Feb 3, 2010

Nordisk Fisker

We're so glad to see so many of you lovely people here tonight, and we would especially like to welcome all the representatives of the California Highway Patrol, who are waiting for me and the Society after the show. We sincerely hope that you all will enjoy the show, and please remember people, that no matter who you are, and what you do to live, thrive and survive, there are things that make all of us the same. You, me, us, them, everybody people, everybody.
I know I've mentioned the virtues of Your Local Store of Ethnicity (LSE). Are you getting out there? Are you stopping in to see what tins they have? Today I returned to the Nordic House.

I had already purchased these tins on my last visit, but needed some accoutrements and advice; as it turned out I was in the right place. May-Brit, who might or might not have believed my Sardine and Bull story was extremely helpful. I told her my Norwegian intentions and she filled my plate. Jarlsberg cheese and Kavli Crispybread were her first suggestions. Next, she sliced me off some local Pork Rullepølse and Lamb Rullepølse, which she assured me was enjoyed in variation all over the Scandinavian Continent. She pointed out a tube of Kavli Cheese Spread and I couldn't resist (not the one with shrimp), after all May-Brit is Norwegian. Some baguette and baby greens and it's on.
I asked her about beverages of course. She sold me a Solo orange drink I thought the Wife might like. She didn't think there was any Norwegian beers around these parts. Fortunately there was one other customer in the store and He suggested Whole Paycheck.

As much as I hate to admit it Whole Foods does have a great selection of beer and a fine tin selection. Sure enough, they now have craft beers from Norway, Sweden, and Denmark. When I enjoyed the Sunnmøre tin, and the Gaffelbidder (both procured from the Nordic House) none were to be found.

I got a Beer Here Dark Hops hoppy black ale, Beer Here Mørke pumpernickel porter, Nøgne Ø Sunturnbrew smoked barley wine, and a Nøgne Ø Tiger Tripel abbey tripel. These are all imported by and probably package designed by Shelton Brothers. I'm not going to turn this into a beer posting, it's already a shopping posting, You can read about these beers everywhere else, but I am going to start with some Turbonegro and the barley wine just to kick things off.
What about the tins???
SilverSea Brisling Sardiner. One in Vegetablsk Olje (soybean), and one in Tomat Saus.

According to a label obviously stuck on the back during U.S. import, these are a North Atlantic product of Scotland packaged for Norway. The aftermarket label is titled "Norden" which is Scandinavian for Nordic apparently. No direct website or info out there so we're on our own. It does look like these are refered to as the Blue and the Red. Like, "Gimme a tin of Blue", nice. This reminds me of a Local up in Portland that A23 told me of. Where they keep the tins chilled in the fridge and when you stop in to get one for lunch they offer to pop it for you. Maybe someday we'll get more info/pics on that.

Another packaging note is the Blue tin is "Best før utgangen av 2008" and the Red tin "Best før utgangen av 2009". These are Brisling, so 8 to 10 tiny tots, smoked, skin and bones.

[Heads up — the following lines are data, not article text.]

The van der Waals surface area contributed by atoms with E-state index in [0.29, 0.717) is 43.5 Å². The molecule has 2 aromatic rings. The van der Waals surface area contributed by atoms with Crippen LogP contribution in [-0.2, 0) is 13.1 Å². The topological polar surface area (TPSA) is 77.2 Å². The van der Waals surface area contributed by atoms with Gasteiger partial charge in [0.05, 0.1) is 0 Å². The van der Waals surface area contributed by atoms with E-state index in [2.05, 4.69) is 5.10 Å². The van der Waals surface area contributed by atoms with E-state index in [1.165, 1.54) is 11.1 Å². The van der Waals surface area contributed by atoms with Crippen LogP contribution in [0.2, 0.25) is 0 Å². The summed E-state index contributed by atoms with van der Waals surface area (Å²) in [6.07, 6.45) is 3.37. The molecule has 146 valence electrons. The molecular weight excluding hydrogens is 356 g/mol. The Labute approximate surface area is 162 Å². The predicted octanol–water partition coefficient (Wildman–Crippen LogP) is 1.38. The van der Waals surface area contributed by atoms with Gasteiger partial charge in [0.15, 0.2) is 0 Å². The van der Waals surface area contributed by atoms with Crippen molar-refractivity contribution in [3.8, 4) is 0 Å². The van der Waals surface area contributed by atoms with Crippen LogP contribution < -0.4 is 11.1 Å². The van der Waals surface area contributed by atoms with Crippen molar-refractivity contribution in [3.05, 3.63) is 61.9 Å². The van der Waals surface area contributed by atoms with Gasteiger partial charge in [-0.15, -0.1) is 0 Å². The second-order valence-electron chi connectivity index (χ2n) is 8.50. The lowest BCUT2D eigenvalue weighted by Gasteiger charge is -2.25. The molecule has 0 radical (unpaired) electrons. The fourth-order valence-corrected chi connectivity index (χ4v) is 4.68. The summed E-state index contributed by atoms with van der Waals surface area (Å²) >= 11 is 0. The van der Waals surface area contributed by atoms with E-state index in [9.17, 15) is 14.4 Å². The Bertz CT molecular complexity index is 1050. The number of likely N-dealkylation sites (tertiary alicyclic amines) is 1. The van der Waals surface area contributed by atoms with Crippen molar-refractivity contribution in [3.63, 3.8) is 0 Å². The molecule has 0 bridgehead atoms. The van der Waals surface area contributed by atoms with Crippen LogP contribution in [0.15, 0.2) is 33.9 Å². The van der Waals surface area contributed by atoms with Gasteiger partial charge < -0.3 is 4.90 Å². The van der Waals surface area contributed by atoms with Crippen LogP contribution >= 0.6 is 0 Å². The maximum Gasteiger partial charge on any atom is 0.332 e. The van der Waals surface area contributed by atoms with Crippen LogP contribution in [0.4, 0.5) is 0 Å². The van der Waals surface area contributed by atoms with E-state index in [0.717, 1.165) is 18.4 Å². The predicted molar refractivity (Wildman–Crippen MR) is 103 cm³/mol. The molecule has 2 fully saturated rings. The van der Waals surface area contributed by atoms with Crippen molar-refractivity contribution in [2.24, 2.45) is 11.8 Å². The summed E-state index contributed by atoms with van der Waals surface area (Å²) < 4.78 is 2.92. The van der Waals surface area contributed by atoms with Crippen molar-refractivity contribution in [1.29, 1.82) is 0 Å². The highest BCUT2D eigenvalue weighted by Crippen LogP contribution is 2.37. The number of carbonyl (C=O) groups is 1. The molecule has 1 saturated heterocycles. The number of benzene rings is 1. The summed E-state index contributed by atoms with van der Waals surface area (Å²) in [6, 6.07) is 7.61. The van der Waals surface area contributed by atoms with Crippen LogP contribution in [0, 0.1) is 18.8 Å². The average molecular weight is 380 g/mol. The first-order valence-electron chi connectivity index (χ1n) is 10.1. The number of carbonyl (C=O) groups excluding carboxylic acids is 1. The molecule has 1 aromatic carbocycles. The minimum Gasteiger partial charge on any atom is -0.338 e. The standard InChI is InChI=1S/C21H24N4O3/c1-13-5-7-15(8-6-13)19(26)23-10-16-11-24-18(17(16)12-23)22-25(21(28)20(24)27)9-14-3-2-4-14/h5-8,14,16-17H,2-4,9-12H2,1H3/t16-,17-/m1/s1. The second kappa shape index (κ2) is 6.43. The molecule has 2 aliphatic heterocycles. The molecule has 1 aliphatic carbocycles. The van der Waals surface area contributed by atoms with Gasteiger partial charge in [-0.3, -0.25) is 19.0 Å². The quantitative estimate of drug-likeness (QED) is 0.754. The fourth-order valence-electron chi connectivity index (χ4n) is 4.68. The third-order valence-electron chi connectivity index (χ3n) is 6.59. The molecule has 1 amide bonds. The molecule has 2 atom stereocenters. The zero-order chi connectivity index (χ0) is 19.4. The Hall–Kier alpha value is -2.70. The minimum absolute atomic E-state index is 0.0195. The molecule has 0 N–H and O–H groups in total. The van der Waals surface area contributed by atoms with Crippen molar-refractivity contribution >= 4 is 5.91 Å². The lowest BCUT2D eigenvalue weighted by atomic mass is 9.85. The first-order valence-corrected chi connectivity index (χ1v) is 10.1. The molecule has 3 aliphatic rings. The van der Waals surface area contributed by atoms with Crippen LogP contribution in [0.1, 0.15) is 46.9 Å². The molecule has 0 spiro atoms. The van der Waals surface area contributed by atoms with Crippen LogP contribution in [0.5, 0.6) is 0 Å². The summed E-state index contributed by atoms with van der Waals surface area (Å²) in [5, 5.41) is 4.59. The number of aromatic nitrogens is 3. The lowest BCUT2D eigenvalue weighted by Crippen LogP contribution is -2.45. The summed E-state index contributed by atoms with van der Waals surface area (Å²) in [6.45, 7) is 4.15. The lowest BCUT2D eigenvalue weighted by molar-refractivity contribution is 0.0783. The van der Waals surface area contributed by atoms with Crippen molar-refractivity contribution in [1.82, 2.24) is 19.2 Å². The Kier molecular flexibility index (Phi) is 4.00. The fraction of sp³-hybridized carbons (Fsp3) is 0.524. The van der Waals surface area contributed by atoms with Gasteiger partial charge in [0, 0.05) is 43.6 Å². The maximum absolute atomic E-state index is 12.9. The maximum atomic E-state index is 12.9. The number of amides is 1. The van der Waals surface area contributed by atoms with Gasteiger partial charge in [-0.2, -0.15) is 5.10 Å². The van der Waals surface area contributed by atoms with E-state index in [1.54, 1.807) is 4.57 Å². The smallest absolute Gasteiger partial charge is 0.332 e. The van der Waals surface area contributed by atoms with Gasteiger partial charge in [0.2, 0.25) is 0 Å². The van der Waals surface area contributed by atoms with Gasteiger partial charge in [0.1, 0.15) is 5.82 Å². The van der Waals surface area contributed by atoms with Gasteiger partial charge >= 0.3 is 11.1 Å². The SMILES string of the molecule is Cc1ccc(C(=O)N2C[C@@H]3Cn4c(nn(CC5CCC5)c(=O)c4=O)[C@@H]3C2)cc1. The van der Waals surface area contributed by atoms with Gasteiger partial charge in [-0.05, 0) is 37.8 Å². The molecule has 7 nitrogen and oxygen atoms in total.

Let's start with the Blue. These are pretty fatty and rich for such a small wonder. I wonder how the aging effects a tin. They start out smokey and finish with a bit of sweetness, but they kind of disolve away too quickly. Hell, on to the Red. A bit firmer with a mild red sauce. The Sunnmøre is better. These are both Average. Three out of Five Tins Twice.
These would make an Amazing Sardicado Sandwich.

But let me tell you, the meats were Killer (the lamb dominated), the cheese really good and the cheese in a tube - is like crack. Sooo good. It's only got gouda, water, and disodium phosphate in there, and they keep it refrigerated at Nordic House. It is perishable. A smear of tube cheese, a leaf or two of lettuce and a sardine on that crispybread is unparalleled. This Nordic Antipasta Platter Works.

Well, to make a long story boring, Too Late, here's The Silver from the Sea. Twenty minutes of the Norwegian Fishing and Tinning Industry. At least watch the second reel - it ends well

Yeah, that's a lot. Skip that and listen to Norway's Greatest Export.
If that's too much, well, at least stop in your LSE and see what They have.


elizabeth @ The Manhattan [food] Project said...

You had me at Sardicado Sandwich. I will likely say the same thing in the next post.

Seriously? Sardicado Sandwich? I say fie on those writes for Good Eats who didn't come up with it first. It's brilliant and delicious and amazing.

La Sardine Eblouie said...

Well, scottish sardines sold under a norwayan brand… shall I repeat they are herrings and not sardines !. That's why you can't find them in Europe… And here in France nobody knows what brislings are ! But I'd like to taste. They may be as good as the tin of "à la créole" sardine filets in pineaple sauce with grapes I tasted last evening … I've got to go to Norway and have a few words with Piers !

Two Dishes said...

I was dying to know where the intro quip came from. I'm going to say its 60's: Stones in Gimme Shelter?

Jonny Hamachi said...

Nah, it was from the Blues Bros. movie as the intro to Everybody Needs Somebody To Love.

Orange Whip? Orange Whip? Three Orange Whips.

BJG. said...

Having just discovered it, I've got to drop a line letting you know how much joy the mere existence of this blog brings me. Thank you, sardine society. Though I suspect my palate lacks the sophistication and discernment of your connoisseurs, I am a proud member of the august body of worldwide sardine lovers.


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